The girls have been troopers! Sadie and Delia have been helping on the farm more than ever before and enjoying it. They don’t mind the rain I guess. We are sad to have said goodbye to Katie, one of our apprentices. She decided that farming is not her forte, and working in the mental health field is  where her heart is, so we thank her for her wonderful spirit, hard work, and great attitude as she moves on to new things. Kristen is still here, going strong, contributing to the farm in numerous ways with a smile. She’s a gem!
Enjoy the sunshine 🙂
We look forward to farming with you this season.
Peace, your farmers, Christine, Adam, Sadie, Delia and Kristen
What’s in the share this week:
This  list is what is in a  full share this week.  Things may change between Monday and Thursday and Individual and Salad share will get differing amounts and may not get everything on the list. Lettuce mix, lettuce heads, spinach or chard, hakerei turnips, pea tendrils, garlic scapes, Sugar Snap Peas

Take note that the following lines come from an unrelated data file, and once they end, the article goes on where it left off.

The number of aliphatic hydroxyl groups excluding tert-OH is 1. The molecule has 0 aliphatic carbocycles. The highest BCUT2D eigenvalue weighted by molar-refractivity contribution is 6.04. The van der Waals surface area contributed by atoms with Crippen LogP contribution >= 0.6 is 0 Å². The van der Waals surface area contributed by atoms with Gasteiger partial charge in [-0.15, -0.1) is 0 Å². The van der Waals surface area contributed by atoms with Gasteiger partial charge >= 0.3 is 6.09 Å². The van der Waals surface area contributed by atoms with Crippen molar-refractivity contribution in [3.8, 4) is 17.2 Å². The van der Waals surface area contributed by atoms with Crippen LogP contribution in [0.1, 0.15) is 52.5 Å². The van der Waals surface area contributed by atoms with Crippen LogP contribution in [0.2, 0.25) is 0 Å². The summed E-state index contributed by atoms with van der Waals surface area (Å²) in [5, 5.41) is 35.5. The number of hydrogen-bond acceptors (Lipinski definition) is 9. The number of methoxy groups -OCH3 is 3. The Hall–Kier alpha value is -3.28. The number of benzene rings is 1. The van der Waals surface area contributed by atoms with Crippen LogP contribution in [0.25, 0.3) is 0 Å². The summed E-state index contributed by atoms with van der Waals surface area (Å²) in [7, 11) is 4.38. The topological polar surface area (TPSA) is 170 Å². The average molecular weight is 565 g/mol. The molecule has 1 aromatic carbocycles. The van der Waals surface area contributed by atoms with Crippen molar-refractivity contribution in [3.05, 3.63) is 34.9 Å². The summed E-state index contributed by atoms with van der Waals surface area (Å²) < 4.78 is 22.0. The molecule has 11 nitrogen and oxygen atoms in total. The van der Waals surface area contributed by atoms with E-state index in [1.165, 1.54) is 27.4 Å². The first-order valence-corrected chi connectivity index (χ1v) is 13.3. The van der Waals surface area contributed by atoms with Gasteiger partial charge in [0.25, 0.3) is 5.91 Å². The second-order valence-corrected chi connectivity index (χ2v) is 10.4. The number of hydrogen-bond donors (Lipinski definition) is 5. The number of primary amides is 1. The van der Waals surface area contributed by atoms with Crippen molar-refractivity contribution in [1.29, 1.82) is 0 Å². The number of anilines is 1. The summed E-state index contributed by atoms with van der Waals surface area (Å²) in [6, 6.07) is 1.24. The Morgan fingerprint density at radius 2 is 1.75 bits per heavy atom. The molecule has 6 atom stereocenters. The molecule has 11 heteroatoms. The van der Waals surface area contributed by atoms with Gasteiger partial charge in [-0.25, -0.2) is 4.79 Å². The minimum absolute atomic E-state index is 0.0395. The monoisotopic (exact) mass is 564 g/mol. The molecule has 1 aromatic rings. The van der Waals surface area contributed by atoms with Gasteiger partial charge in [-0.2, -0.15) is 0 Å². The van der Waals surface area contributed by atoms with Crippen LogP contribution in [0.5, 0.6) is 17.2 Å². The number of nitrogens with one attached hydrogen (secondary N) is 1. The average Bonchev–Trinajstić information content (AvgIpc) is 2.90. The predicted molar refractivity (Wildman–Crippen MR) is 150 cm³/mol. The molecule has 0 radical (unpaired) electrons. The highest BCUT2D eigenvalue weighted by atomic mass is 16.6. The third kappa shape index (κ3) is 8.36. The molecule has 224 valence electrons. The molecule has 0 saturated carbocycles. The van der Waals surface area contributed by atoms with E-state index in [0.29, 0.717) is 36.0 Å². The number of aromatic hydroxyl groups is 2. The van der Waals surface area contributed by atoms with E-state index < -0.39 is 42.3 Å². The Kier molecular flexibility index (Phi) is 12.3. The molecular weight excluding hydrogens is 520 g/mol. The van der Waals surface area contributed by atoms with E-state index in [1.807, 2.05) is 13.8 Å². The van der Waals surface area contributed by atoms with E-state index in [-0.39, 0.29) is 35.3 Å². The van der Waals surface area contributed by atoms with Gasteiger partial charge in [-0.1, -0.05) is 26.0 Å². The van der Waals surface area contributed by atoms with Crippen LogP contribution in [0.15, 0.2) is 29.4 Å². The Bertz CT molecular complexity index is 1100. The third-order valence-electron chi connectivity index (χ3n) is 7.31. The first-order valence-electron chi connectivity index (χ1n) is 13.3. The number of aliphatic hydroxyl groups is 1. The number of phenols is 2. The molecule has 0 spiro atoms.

Eggs for sale We have the pretty girls’ eggs for sale – these are free-range, certified organic chicken eggs that are brown eggs– with the brightest yellow/orange yolks you ever seen.  The eggs are $6.00 a dozen.  $3.00 half dozen



Sesame Snap Peas
1/2 pound snap or snow peas, trimmed and strings discarded
1 teaspoon Asian sesame oil
1 scallion, sliced thinly on diagonal
2 teaspoons sesame seeds, toasted lightly
Salt as needed/wanted
Slice snap peas into 2 or 3 sections with a sharp knife. Saute in a pan with the oil on med high heat until bright green. (it’s ok if some of the peas come out). When serving, sprinkle with the scallions and sesame seeds. Add Salt if desired.
Roasted Sugar Snap Peas

1/2 lb sugar snap peas
1 Tbs olive oil
1 Tbs shallots, finely chopped
1 tsp fresh thyme, chopped